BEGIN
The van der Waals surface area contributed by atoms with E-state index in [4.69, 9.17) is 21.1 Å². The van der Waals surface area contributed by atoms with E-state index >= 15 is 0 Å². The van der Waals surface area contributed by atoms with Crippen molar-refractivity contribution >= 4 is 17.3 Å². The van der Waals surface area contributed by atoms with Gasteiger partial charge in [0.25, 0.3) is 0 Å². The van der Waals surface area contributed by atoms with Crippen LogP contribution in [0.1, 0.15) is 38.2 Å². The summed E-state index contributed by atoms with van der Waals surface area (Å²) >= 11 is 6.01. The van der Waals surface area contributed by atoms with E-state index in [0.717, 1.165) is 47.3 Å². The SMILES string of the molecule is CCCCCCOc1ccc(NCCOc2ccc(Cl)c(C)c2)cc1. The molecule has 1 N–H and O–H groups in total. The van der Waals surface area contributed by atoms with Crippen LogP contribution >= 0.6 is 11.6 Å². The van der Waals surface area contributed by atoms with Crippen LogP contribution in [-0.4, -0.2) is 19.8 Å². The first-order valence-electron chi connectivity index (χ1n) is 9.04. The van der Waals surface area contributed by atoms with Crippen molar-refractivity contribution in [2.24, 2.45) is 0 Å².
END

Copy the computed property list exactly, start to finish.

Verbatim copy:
The van der Waals surface area contributed by atoms with E-state index in [4.69, 9.17) is 21.1 Å². The van der Waals surface area contributed by atoms with E-state index >= 15 is 0 Å². The van der Waals surface area contributed by atoms with Crippen molar-refractivity contribution >= 4 is 17.3 Å². The van der Waals surface area contributed by atoms with Gasteiger partial charge in [0.25, 0.3) is 0 Å². The van der Waals surface area contributed by atoms with Crippen LogP contribution in [0.1, 0.15) is 38.2 Å². The summed E-state index contributed by atoms with van der Waals surface area (Å²) >= 11 is 6.01. The van der Waals surface area contributed by atoms with E-state index in [0.717, 1.165) is 47.3 Å². The SMILES string of the molecule is CCCCCCOc1ccc(NCCOc2ccc(Cl)c(C)c2)cc1. The molecule has 1 N–H and O–H groups in total. The van der Waals surface area contributed by atoms with Crippen LogP contribution >= 0.6 is 11.6 Å². The van der Waals surface area contributed by atoms with Crippen LogP contribution in [-0.4, -0.2) is 19.8 Å². The first-order valence-electron chi connectivity index (χ1n) is 9.04. The van der Waals surface area contributed by atoms with Crippen molar-refractivity contribution in [2.24, 2.45) is 0 Å².